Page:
I also spent a lot of time at the Foundation Center determining the most likely sources of support for an oral history project and getting side-tracked by a few false starts. There are precious few sources of support for oral history projects, particularly of the magnitude of the Voting Rights Act Oral History and Documentation Project. The main one at that time was the National Endowment for the Humanities (NEH). After determining that fact, I worked closely with the staff of the NEH, particularly Barbara Paulsen, submitting preliminary proposals and expanding the proposal to answer the questions that were put to me. The Oral History Association’s Guidelines for Oral History Projects was used as a bible by the NEH so it became my bible for detailed answers to technical questions. I also made use of the fact that I could request copies of NEH grant-winning proposals. I read them and learned from them.

The June 1993 decision of the Supreme Court in Shaw v. Reno however, gave added urgency to our efforts. For the voting rights movement, "it was like a train wreck at high speed" because it called into question the constitutionality of remedial race-conscious districting.4  For the proposal it meant adding more research questions to the interview guide to assess the affect of this decision and other cases in the judicial pipeline challenging redistricting plans and it meant moving the proposal ahead on a faster track. The next several months were spent working with Dr. Thomas Battle, Center Director, to develop and constitute an Advisory Board and holding the first meeting of this distinguished group. The Advisory Board included the Honorable Julian Bond; Frank Parker, the noted civil rights attorney, the Honorable Eddie Bernice Johnson, Member of Congress from Texas; Dr. Ronald Walters, then professor of Political Science at Howard University, and Dr. Vincent J. Browne, former Director of the Civil Rights Documentation Project. The Advisory Board added significant validation to our efforts by indicating the importance and urgency of our project.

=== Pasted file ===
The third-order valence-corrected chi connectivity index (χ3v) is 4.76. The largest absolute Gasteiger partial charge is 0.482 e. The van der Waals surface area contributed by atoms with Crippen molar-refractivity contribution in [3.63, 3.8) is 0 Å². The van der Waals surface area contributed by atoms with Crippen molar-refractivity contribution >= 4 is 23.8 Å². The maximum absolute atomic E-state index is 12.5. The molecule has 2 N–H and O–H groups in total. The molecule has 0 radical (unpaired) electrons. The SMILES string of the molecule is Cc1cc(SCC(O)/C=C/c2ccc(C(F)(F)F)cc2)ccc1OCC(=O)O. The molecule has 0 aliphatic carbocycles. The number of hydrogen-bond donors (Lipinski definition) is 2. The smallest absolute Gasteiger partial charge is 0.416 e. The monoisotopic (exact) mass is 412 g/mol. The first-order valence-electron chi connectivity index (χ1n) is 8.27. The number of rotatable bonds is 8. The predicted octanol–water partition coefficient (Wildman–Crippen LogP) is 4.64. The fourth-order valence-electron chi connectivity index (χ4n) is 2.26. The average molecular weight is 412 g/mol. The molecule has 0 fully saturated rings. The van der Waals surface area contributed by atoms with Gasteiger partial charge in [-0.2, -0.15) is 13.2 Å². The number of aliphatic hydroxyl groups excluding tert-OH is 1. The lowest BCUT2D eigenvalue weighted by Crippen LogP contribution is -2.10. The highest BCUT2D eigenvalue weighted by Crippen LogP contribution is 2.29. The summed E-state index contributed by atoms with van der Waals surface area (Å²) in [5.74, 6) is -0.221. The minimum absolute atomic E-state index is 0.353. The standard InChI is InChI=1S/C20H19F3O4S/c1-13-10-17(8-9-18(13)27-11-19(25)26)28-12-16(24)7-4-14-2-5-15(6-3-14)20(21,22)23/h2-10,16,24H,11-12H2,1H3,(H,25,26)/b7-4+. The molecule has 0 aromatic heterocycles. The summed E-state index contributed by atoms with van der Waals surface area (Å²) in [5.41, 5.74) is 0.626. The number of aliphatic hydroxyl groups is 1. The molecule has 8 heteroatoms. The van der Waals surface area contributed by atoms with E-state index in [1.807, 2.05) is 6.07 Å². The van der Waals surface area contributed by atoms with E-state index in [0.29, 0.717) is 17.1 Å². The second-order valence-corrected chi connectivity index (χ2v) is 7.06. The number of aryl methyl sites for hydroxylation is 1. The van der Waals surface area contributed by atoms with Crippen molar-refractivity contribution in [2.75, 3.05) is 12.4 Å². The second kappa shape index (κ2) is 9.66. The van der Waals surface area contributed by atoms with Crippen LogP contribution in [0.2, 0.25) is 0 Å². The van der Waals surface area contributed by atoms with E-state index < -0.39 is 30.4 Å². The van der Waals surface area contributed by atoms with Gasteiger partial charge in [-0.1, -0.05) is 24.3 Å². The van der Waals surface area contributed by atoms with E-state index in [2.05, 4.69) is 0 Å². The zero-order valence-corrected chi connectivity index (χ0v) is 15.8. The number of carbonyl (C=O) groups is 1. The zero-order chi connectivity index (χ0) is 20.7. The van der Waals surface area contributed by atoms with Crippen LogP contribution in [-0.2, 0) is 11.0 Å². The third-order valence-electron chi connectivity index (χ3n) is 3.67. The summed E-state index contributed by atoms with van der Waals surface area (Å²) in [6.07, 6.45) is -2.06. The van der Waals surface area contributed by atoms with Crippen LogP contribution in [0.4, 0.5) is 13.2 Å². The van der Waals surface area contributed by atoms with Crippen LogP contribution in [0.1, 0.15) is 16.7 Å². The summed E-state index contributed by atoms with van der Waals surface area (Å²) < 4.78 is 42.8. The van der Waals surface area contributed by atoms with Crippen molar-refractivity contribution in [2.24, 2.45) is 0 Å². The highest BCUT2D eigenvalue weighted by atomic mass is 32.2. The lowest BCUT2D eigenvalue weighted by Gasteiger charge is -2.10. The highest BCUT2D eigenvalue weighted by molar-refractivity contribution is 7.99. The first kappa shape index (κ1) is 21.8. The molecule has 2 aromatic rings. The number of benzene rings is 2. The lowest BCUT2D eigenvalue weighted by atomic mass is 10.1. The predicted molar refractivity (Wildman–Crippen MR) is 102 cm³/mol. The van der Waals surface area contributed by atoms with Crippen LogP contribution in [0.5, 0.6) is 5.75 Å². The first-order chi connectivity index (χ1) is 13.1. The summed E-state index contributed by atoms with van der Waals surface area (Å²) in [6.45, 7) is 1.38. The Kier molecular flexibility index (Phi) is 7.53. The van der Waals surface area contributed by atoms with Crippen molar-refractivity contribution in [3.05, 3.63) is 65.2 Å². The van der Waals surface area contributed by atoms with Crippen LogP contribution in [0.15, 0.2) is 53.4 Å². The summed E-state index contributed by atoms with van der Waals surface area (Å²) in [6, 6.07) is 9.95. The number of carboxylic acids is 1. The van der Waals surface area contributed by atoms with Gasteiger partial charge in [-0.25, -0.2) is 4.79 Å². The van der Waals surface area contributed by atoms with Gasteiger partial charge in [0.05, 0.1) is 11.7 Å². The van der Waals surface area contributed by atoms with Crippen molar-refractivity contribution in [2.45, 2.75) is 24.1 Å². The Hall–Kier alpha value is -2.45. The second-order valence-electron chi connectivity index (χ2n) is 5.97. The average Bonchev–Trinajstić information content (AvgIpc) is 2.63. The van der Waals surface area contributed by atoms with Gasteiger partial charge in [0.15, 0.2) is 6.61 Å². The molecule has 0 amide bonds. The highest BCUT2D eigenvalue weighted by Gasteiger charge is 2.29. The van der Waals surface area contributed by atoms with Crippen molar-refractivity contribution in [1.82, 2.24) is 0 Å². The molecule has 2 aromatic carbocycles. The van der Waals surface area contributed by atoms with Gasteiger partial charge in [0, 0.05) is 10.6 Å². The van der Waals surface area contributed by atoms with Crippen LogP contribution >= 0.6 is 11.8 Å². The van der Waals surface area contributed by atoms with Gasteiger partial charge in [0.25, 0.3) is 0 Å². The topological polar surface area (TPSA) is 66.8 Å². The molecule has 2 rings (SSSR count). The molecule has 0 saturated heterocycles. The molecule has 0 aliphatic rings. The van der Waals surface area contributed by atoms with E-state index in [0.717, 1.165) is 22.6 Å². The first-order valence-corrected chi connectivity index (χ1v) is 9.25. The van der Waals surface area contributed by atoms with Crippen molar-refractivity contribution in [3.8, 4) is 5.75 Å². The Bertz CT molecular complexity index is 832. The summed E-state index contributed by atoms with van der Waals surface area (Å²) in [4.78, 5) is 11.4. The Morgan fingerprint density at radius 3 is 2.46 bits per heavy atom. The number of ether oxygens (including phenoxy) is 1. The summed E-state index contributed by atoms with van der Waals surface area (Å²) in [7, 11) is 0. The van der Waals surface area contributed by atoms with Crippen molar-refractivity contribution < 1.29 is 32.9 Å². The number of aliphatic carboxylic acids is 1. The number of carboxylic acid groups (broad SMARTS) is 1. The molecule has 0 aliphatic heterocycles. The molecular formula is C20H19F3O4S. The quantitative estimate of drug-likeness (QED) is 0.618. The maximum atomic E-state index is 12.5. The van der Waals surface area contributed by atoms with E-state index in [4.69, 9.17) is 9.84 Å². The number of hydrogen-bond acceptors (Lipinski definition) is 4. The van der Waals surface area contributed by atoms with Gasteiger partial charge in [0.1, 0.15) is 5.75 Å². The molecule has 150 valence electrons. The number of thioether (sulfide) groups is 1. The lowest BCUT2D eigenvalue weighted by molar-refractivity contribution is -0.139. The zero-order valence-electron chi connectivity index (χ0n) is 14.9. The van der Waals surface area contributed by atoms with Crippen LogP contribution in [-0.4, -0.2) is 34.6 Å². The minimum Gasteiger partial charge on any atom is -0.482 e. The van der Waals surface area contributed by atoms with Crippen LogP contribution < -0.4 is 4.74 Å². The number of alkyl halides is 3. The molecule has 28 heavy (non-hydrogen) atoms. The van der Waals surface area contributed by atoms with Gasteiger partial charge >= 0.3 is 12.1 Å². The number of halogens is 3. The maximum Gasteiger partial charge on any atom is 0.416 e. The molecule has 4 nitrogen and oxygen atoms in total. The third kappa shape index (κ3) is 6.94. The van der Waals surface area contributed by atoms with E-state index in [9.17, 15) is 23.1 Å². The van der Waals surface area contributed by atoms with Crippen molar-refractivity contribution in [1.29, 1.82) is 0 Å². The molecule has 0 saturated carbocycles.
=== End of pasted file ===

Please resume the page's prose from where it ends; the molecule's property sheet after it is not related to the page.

During this period also, Dr. Battle and I worked on the proposal budget, which when submitted to the National Endowment for the Humanities on November 1, 1993, totaled $342, 257 for the two year project. On May 10,1994 we received word that the NEH had awarded Howard University a $200,000 grant and a $10,000 challenge grant, which we matched with a Ford Foundation grant in 1995.

cologo2.gif (6450 bytes)

November 1999